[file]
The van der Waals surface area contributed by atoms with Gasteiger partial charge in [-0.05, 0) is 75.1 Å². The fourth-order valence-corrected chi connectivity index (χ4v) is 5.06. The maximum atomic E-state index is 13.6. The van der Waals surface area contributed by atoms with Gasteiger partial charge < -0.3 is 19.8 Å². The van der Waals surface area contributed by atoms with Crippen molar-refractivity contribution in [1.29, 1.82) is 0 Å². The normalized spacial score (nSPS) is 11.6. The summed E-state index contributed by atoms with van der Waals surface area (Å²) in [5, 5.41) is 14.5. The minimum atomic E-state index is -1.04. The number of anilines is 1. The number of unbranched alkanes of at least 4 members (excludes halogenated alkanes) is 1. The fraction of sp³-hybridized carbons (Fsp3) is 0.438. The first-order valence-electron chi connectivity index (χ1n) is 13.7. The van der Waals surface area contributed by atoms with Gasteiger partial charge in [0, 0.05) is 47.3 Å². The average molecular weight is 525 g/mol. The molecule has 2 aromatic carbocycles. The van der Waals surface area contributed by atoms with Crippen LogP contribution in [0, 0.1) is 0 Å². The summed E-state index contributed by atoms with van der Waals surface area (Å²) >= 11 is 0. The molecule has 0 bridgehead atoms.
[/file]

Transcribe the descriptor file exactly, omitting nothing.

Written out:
The van der Waals surface area contributed by atoms with Gasteiger partial charge in [-0.05, 0) is 75.1 Å². The fourth-order valence-corrected chi connectivity index (χ4v) is 5.06. The maximum atomic E-state index is 13.6. The van der Waals surface area contributed by atoms with Gasteiger partial charge < -0.3 is 19.8 Å². The van der Waals surface area contributed by atoms with Crippen molar-refractivity contribution in [1.29, 1.82) is 0 Å². The normalized spacial score (nSPS) is 11.6. The summed E-state index contributed by atoms with van der Waals surface area (Å²) in [5, 5.41) is 14.5. The minimum atomic E-state index is -1.04. The number of anilines is 1. The number of unbranched alkanes of at least 4 members (excludes halogenated alkanes) is 1. The fraction of sp³-hybridized carbons (Fsp3) is 0.438. The first-order valence-electron chi connectivity index (χ1n) is 13.7. The van der Waals surface area contributed by atoms with Gasteiger partial charge in [0, 0.05) is 47.3 Å². The average molecular weight is 525 g/mol. The molecule has 2 aromatic carbocycles. The van der Waals surface area contributed by atoms with Crippen LogP contribution in [0, 0.1) is 0 Å². The summed E-state index contributed by atoms with van der Waals surface area (Å²) >= 11 is 0. The molecule has 0 bridgehead atoms.